JHU students, faculty, and staff not matriculated in our formal degree or certificate programs must seek the instructor's permission.

ME 250.765.0 Natural Language Processing in the Health Sciences

Brant Chee, PhD and Masoud Rouhizadeh, PhD
4th quarter, 3 credits *online

Live on Zoom - (Dates / Times TBD)

Pre-requisites ME 600.721 Introduction to Precision Medicine Data Analytics and ME 250.770 Clinical Data Analysis with Python

There is significant demand in both academia, research and industry for informatics professionals who are well versed in natural language processing (NLP). In this course, students will be oriented to the various applications of NLP in biomedicine, healthcare and public health. The course will emphasize the importance of clearly defining what problem needs to be solved or what questions one seeks to get answered via the use of NLP. Approaches to data mining of free text from the biomedical literature, clinical narratives, and other novel data sources will be covered. There will be opportunities for students to develop NLP and machine learning algorithms. Applications of these tools in epidemiologic surveillance, clinical decision support, and other relevant use cases will be covered.

JHU students, faculty, and staff not matriculated in our formal degree or certificate programs must seek the instructor's permission.

ME 250.--- Survival Analysis with Python

Paul Nagy, PhD & Thomas Woolf, PhD
4th quarter, 3 credits *online

Live on MS Teams - (Dates / Times TBD)

Pre-requisites ME 600.721 Introduction to Precision Medicine Data Analytics, ME 250.770 Clinical Data Analysis with Python, and ME 250.782 Observational Research with Observational Medical Outcomes Partnership (OMOP)

Course description TBD

JHU students, faculty, and staff not matriculated in our formal degree or certificate programs must seek the instructor's permission.

Summer Courses

ME 250.780.0 Information Sources & Search Techniques for Informatics Professionals

Claire Twose MLIS & Julie Nanavati, MLS,MA
Live on Zoom: TBD
1 credit *online

Live on Zoom - (Dates / Times TBD)

As a professional in the health informatics field, you will need to be able to stay current on key topics related to your profession, find evidence to solve informatics problems that cross the disciplinary boundaries of health, computing, and human factors, and contribute publishable papers to the body of informatics scholarship. This course will introduce you to the foundation and skills that you will need to engage in these research endeavors. You will learn about the biomedical sources available to you and how to efficiently and effectively search these sources. You will also learn techniques for evaluating what you find from these sources and what tools to use for storing and managing this information. The course will also address issues in the research field including how open access impacts your work as a scholar and consumer of research. Finally, you will gain the tools for establishing yourself as a professional and staying current in your field.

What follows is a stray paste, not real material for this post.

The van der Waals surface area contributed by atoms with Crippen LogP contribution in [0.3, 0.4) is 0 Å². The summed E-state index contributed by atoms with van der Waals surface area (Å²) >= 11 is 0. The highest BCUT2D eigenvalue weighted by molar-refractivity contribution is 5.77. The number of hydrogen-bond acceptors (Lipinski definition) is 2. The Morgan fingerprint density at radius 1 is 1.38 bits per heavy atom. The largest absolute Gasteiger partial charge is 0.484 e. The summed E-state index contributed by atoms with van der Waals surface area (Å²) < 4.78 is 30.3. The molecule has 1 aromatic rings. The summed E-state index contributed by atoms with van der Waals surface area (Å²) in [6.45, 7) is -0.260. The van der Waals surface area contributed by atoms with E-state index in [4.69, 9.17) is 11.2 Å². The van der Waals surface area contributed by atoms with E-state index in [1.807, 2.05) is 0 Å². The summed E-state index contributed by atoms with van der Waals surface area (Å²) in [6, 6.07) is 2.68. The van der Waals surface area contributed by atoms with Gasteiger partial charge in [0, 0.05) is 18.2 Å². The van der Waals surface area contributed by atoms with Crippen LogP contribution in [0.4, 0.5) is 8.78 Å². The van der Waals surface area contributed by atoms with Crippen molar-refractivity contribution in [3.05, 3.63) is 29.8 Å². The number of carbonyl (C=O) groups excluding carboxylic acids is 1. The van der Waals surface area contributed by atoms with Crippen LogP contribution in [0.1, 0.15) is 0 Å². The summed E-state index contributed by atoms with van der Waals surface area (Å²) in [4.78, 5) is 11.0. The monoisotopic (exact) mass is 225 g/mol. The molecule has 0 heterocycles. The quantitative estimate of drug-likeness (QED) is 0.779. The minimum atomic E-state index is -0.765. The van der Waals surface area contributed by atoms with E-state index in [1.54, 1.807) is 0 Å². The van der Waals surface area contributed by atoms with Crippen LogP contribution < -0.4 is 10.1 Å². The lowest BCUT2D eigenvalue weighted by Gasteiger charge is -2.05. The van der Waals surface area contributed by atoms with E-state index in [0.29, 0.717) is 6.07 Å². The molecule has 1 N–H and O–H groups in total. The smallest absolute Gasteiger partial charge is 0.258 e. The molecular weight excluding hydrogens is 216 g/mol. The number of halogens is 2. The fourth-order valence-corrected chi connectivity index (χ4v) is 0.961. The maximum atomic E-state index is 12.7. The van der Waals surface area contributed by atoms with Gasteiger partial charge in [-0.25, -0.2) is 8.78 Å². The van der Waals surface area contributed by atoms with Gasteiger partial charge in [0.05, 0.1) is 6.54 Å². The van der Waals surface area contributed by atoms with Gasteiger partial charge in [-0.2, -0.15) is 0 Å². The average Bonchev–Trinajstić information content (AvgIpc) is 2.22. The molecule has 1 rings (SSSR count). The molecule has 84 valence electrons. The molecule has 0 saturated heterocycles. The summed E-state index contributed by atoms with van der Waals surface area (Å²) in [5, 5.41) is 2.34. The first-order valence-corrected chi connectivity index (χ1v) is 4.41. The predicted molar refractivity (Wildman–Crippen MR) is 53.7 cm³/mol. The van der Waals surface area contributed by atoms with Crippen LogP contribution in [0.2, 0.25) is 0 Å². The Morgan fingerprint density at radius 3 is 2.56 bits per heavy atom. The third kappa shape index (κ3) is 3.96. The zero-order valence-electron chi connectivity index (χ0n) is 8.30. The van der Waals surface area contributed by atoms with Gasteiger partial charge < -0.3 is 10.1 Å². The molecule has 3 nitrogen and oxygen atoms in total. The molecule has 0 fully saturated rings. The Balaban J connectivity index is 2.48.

Only offered to students in the School of Medicine. Instructor permission required

ME 250.781.0 Data Driven Digital Health Entrepreneurship

Staff
1 credit *online

Live on Zoom - (Dates / Times TBD)

This seminar is for graduate students with an interest in digital health innovation who want to explore pathways to entrepreneurship. We are in the midst of a revolution in digital health with the widespread adoption of electronic medical records and increasing adoption of wearable fitness and health tracking devices. Maturing big data analytics, artificial intelligence and clinical decision support tools allow for rapid deployment of innovations. Although we now have the ability to derive insights from text, data and images spanning petabytes of data, learners in this course will have the opportunity to carefully define what the exact healthcare problem is that any particular solution is looking to solve. They will hear from experts in the field about features of digital health solutions that can be used to solve problems. Students will explore the advantages, disadvantages and value proposition for various digital health solutions and the associated market opportunities.

Only offered to students in the School of Medicine. Instructor permission required

Other Courses

ME 250.860.0 Student Seminar & Grand Rounds

Harold Lehmann, MD PhD & Diego Martinez, PhD
1st, 2nd, 3rd, and 4th quarter
1 credit *online
Seminar date and time: 1st and 3rd Thursday of each month from 7pm-8:30pm EST

Grand Rounds date and time:  2nd Thursday of each month from 12pm-1 pm EST

Weekly combined seminar and Grand Rounds during term. 1 credit per quarter provided students attend both seminar and Grand Rounds. Students not matriculated in our formal degree or certificate programs must seek the instructor's permission. Grand Rounds is open to all for those not seeking course credit for attending. Details on speakers and remote access to the lecture may be found here on the Grand Rounds page.

ME 250.854.0 Mentored Research

Instructor: Casey Overby Taylor, PhD and Hadi Kharrazi, MD PhD